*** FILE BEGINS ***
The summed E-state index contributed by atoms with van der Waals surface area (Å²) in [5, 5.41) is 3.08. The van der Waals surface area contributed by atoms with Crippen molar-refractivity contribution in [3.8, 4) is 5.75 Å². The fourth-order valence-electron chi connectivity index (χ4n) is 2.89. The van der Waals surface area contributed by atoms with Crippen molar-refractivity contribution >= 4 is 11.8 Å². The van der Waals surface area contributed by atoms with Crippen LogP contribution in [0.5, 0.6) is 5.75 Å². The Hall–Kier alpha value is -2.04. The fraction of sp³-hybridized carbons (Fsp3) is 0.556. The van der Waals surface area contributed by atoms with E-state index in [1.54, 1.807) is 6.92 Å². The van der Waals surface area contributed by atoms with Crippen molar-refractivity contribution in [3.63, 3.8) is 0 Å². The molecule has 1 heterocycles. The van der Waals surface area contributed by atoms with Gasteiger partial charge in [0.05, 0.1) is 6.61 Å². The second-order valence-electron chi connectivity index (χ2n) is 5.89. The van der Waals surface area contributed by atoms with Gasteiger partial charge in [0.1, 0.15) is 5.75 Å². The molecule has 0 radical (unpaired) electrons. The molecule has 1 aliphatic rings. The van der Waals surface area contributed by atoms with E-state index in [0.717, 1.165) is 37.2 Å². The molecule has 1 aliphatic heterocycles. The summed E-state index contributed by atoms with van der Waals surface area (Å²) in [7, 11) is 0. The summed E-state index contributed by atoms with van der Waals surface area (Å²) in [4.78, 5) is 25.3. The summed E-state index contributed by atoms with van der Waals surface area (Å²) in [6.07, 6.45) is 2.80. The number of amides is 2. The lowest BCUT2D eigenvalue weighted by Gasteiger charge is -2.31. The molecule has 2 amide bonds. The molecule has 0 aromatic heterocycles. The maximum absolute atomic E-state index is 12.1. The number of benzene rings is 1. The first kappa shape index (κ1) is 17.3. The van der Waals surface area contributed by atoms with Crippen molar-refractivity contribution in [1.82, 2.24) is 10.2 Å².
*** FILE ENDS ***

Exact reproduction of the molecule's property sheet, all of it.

The summed E-state index contributed by atoms with van der Waals surface area (Å²) in [5, 5.41) is 3.08. The van der Waals surface area contributed by atoms with Crippen molar-refractivity contribution in [3.8, 4) is 5.75 Å². The fourth-order valence-electron chi connectivity index (χ4n) is 2.89. The van der Waals surface area contributed by atoms with Crippen molar-refractivity contribution >= 4 is 11.8 Å². The van der Waals surface area contributed by atoms with Crippen LogP contribution in [0.5, 0.6) is 5.75 Å². The Hall–Kier alpha value is -2.04. The fraction of sp³-hybridized carbons (Fsp3) is 0.556. The van der Waals surface area contributed by atoms with E-state index in [1.54, 1.807) is 6.92 Å². The van der Waals surface area contributed by atoms with Crippen molar-refractivity contribution in [3.63, 3.8) is 0 Å². The molecule has 1 heterocycles. The van der Waals surface area contributed by atoms with Gasteiger partial charge in [0.05, 0.1) is 6.61 Å². The second-order valence-electron chi connectivity index (χ2n) is 5.89. The van der Waals surface area contributed by atoms with Gasteiger partial charge in [0.1, 0.15) is 5.75 Å². The molecule has 0 radical (unpaired) electrons. The molecule has 1 aliphatic rings. The van der Waals surface area contributed by atoms with E-state index in [0.717, 1.165) is 37.2 Å². The molecule has 1 aliphatic heterocycles. The summed E-state index contributed by atoms with van der Waals surface area (Å²) in [7, 11) is 0. The summed E-state index contributed by atoms with van der Waals surface area (Å²) in [4.78, 5) is 25.3. The summed E-state index contributed by atoms with van der Waals surface area (Å²) in [6.07, 6.45) is 2.80. The number of amides is 2. The lowest BCUT2D eigenvalue weighted by Gasteiger charge is -2.31. The molecule has 2 amide bonds. The molecule has 0 aromatic heterocycles. The maximum absolute atomic E-state index is 12.1. The number of benzene rings is 1. The first kappa shape index (κ1) is 17.3. The van der Waals surface area contributed by atoms with Crippen molar-refractivity contribution in [1.82, 2.24) is 10.2 Å².